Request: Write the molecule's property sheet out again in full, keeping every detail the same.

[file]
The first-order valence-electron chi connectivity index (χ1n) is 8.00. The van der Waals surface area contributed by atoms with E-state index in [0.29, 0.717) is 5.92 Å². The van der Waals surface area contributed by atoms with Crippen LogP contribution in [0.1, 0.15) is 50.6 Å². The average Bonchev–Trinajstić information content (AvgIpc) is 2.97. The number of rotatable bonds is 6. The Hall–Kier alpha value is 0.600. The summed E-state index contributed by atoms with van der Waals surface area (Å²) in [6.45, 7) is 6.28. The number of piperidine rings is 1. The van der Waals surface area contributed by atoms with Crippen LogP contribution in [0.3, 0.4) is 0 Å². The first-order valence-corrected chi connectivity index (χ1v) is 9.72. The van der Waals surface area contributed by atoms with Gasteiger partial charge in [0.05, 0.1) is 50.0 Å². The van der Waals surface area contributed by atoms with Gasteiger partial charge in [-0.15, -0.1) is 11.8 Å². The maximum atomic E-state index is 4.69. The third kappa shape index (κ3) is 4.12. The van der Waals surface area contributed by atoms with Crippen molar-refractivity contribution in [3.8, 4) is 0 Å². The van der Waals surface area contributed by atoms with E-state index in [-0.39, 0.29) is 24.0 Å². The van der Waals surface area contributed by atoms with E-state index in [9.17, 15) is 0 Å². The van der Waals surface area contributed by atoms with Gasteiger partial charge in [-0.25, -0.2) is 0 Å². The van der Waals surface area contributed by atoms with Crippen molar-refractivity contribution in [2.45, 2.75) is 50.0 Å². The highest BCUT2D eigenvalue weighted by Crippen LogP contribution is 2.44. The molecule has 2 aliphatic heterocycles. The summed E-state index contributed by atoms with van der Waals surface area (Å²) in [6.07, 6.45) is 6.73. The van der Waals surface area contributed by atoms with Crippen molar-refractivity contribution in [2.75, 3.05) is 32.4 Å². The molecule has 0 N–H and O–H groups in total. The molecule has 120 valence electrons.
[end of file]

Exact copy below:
The first-order valence-electron chi connectivity index (χ1n) is 8.00. The van der Waals surface area contributed by atoms with E-state index in [0.29, 0.717) is 5.92 Å². The van der Waals surface area contributed by atoms with Crippen LogP contribution in [0.1, 0.15) is 50.6 Å². The average Bonchev–Trinajstić information content (AvgIpc) is 2.97. The number of rotatable bonds is 6. The Hall–Kier alpha value is 0.600. The summed E-state index contributed by atoms with van der Waals surface area (Å²) in [6.45, 7) is 6.28. The number of piperidine rings is 1. The van der Waals surface area contributed by atoms with Crippen LogP contribution in [0.3, 0.4) is 0 Å². The first-order valence-corrected chi connectivity index (χ1v) is 9.72. The van der Waals surface area contributed by atoms with Gasteiger partial charge in [0.05, 0.1) is 50.0 Å². The van der Waals surface area contributed by atoms with Gasteiger partial charge in [-0.15, -0.1) is 11.8 Å². The maximum atomic E-state index is 4.69. The third kappa shape index (κ3) is 4.12. The van der Waals surface area contributed by atoms with Crippen molar-refractivity contribution in [3.8, 4) is 0 Å². The van der Waals surface area contributed by atoms with E-state index in [-0.39, 0.29) is 24.0 Å². The van der Waals surface area contributed by atoms with E-state index in [9.17, 15) is 0 Å². The van der Waals surface area contributed by atoms with Gasteiger partial charge in [-0.25, -0.2) is 0 Å². The van der Waals surface area contributed by atoms with Crippen molar-refractivity contribution in [2.45, 2.75) is 50.0 Å². The highest BCUT2D eigenvalue weighted by Crippen LogP contribution is 2.44. The molecule has 2 aliphatic heterocycles. The summed E-state index contributed by atoms with van der Waals surface area (Å²) in [6.07, 6.45) is 6.73. The van der Waals surface area contributed by atoms with Crippen molar-refractivity contribution in [2.75, 3.05) is 32.4 Å². The molecule has 0 N–H and O–H groups in total. The molecule has 120 valence electrons.